That's okay. I'll be honest: I'm not sure myself.
But that's how it works with taxes. We fill out all the forms or someone does it for us, and then we just pay attention to what we have to do (or what we get) at the end.
We pay even less attention when we work as an employee. The company takes money out of our paycheck and sends it in to the IRS on our behalf.
We really don't even notice it because it never came out of our pocket. In fact it never went INTO our pocket in the first place.
So then April 15 rolls around and we hope enough was taken out that we get a refund. Other than that, we often don't pay that much attention to our taxes.
And that's why we feel so unprepared when we are self employed.
Employees are used to having everything done for them. The boss takes taxes out of our checks for income tax, state and local taxes, Social Security and Medicare. We don't have to think about it, other than wondering if we should change our withholding amounts.
But now that you are a contractor for gig economy companies, it's all on you. No one is taking taxes out for you. They just send you the money and the rest is up to you.
A lot of us are really accidental business owners. We may not have planned to actually BE a business, but here we are, being taxed like one.
That's a stark reality: Worse, we find out there are TWO taxes involved here. Income tax and Self Employment Tax.
The thing is, you ALWAYS had two taxes to pay. As an employee, you had income tax and FICA (Social Security and Medicare). We just never thought about it because we didn't have to file forms like we do for our income tax. It just got taken out of our checks.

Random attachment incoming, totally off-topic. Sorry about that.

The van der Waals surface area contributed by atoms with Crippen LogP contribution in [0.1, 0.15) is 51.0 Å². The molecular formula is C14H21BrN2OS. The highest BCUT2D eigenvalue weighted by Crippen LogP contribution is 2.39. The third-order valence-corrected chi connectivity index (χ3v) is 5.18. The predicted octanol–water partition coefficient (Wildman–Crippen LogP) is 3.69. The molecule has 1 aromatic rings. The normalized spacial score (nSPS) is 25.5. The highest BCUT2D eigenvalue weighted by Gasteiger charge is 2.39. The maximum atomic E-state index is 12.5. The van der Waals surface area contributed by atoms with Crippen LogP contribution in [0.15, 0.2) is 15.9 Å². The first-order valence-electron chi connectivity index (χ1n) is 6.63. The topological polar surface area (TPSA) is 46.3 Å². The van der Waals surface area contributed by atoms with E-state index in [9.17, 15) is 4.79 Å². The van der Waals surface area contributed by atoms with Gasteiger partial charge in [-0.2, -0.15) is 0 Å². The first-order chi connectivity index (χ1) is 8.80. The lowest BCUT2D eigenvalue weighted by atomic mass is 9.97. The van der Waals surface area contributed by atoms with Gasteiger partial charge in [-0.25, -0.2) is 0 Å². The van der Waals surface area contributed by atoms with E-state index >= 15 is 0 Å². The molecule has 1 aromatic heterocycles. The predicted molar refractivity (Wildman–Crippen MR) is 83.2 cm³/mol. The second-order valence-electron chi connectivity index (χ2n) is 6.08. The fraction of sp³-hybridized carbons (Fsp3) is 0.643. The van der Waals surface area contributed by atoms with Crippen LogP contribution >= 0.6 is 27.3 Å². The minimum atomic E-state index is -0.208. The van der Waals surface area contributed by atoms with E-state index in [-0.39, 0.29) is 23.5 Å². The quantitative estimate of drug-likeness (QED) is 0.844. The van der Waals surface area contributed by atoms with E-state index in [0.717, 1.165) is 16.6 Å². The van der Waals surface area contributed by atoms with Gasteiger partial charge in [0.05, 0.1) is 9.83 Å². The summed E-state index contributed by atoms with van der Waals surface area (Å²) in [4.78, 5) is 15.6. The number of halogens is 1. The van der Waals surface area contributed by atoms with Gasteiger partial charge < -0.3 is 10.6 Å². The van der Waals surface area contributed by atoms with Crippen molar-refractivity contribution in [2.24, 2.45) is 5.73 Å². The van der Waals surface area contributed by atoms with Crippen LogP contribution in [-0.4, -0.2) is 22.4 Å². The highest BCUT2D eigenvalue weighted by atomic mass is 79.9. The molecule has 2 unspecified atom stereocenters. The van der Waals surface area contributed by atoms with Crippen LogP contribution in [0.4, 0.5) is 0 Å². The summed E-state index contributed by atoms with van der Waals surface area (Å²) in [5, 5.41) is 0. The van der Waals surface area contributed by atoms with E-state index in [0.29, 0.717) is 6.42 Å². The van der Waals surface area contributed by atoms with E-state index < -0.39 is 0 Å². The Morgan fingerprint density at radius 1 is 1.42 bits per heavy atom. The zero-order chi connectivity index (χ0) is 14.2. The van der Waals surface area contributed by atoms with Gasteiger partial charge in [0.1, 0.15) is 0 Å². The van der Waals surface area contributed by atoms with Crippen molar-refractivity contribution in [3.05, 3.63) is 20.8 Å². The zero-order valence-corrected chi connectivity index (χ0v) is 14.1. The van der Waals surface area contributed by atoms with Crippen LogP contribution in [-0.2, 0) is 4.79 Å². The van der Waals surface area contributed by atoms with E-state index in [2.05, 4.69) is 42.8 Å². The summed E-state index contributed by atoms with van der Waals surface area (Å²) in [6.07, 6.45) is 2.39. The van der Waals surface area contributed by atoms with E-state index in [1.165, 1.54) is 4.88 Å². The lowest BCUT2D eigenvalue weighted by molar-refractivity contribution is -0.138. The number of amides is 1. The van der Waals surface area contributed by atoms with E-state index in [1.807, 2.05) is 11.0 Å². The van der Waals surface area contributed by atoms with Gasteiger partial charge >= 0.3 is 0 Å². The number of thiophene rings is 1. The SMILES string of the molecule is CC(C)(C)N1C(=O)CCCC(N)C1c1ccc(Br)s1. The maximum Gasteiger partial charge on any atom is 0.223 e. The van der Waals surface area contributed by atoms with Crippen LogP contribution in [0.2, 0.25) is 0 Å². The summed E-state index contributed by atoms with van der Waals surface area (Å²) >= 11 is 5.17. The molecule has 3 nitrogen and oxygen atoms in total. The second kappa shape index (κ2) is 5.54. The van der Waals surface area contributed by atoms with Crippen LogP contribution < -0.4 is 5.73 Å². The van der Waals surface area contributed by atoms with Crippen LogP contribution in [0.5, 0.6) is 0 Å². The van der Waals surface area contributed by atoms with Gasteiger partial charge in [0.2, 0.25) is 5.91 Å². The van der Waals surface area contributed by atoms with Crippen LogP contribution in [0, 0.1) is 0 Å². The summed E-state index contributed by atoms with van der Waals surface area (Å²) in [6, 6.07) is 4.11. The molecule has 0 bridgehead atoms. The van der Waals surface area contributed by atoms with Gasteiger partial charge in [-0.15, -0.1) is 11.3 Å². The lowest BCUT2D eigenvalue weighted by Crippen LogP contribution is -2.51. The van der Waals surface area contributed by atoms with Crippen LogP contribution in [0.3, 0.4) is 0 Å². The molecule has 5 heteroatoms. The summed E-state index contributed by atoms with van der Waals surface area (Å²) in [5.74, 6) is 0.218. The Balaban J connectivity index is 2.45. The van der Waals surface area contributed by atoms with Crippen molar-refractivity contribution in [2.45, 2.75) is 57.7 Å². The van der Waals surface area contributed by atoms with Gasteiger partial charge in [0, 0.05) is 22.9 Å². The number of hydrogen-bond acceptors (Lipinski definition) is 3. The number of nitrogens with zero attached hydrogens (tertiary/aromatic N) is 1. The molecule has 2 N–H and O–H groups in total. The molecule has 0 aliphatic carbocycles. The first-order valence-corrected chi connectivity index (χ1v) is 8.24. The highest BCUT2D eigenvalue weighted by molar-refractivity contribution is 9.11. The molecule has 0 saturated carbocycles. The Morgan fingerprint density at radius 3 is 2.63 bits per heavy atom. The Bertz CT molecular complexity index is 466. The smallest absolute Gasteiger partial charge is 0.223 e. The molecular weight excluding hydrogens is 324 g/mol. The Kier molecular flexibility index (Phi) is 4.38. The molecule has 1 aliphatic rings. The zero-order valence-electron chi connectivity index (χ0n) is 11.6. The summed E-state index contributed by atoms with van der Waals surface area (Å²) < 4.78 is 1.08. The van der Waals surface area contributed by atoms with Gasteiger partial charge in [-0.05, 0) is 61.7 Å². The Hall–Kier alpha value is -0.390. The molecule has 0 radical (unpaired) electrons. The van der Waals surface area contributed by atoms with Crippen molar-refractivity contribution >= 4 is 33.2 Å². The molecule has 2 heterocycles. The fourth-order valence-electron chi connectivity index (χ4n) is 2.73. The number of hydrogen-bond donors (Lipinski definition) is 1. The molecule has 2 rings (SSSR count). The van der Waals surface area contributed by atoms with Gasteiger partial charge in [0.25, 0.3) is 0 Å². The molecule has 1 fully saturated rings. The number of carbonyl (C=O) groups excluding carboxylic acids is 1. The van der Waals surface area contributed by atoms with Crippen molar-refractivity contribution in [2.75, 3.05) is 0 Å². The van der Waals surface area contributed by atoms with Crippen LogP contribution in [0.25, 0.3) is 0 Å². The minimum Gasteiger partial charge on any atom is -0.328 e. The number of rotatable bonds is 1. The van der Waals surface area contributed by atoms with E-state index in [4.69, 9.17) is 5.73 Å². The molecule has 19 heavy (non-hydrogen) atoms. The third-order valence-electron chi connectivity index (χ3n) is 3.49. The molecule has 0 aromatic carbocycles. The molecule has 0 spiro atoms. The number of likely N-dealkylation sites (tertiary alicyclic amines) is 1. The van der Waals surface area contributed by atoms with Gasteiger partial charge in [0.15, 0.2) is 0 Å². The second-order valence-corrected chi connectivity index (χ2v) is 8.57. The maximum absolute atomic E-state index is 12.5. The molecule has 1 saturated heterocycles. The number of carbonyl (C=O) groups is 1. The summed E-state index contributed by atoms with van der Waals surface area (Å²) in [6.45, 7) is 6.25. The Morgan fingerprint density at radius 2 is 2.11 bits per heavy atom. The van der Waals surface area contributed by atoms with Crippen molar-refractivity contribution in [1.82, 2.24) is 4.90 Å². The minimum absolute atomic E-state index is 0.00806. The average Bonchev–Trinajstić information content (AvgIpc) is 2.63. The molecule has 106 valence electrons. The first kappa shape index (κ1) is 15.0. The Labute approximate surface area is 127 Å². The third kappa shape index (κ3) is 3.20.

But now that you're self employed, you have to take care of your own FICA. Only now it's called Self Employment tax.
And now you have to file tax forms and pay it at the end of the year, instead of having it taken out of your check.
We'll cover more on those things later in the guide.
This guide will be broken down into individual articles. I wanted to do more than just give you an overview that doesn't answer specific questions. Instead, I thought it would be more helpful to go into detail about all the different aspects related to taxes as an independent contractor.
You can follow the menu for the guide, one at a time. Or you can pick and choose individual articles that deal with a specific question.
This is about helping you understand how your earnings as an independent contractor, business owner and self employed individual will impact your taxes overall. It's designed to speak specifically to our situation, as gig economy couriers with companies like Instacart, Grubhub, Doordash, Uber Eats, Instacart and Postmates.